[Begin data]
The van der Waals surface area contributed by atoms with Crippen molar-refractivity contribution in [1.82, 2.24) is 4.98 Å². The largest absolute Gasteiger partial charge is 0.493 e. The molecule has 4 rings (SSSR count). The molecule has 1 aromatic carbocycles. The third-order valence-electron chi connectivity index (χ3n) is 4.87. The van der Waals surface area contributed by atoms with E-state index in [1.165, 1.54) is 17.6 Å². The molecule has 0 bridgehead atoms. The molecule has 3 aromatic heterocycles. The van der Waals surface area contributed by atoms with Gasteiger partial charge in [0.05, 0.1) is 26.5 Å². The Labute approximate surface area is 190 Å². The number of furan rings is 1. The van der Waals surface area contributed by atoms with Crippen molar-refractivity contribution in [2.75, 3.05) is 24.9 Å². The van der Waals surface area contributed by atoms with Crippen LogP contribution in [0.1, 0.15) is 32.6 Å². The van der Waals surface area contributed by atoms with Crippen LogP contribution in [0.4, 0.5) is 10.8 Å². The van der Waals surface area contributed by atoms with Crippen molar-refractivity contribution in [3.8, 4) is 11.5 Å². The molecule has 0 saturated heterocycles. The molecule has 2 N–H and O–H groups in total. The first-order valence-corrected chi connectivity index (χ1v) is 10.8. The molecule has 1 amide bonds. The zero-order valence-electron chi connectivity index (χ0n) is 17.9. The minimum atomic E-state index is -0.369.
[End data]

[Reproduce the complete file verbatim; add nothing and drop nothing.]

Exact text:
The van der Waals surface area contributed by atoms with Crippen molar-refractivity contribution in [1.82, 2.24) is 4.98 Å². The largest absolute Gasteiger partial charge is 0.493 e. The molecule has 4 rings (SSSR count). The molecule has 1 aromatic carbocycles. The third-order valence-electron chi connectivity index (χ3n) is 4.87. The van der Waals surface area contributed by atoms with E-state index in [1.165, 1.54) is 17.6 Å². The molecule has 0 bridgehead atoms. The molecule has 3 aromatic heterocycles. The van der Waals surface area contributed by atoms with Gasteiger partial charge in [0.05, 0.1) is 26.5 Å². The Labute approximate surface area is 190 Å². The number of furan rings is 1. The van der Waals surface area contributed by atoms with Crippen molar-refractivity contribution in [2.75, 3.05) is 24.9 Å². The van der Waals surface area contributed by atoms with Crippen LogP contribution in [0.1, 0.15) is 32.6 Å². The van der Waals surface area contributed by atoms with Crippen LogP contribution in [0.4, 0.5) is 10.8 Å². The van der Waals surface area contributed by atoms with Crippen molar-refractivity contribution in [3.8, 4) is 11.5 Å². The molecule has 0 saturated heterocycles. The molecule has 2 N–H and O–H groups in total. The first-order valence-corrected chi connectivity index (χ1v) is 10.8. The molecule has 1 amide bonds. The zero-order valence-electron chi connectivity index (χ0n) is 17.9. The minimum atomic E-state index is -0.369.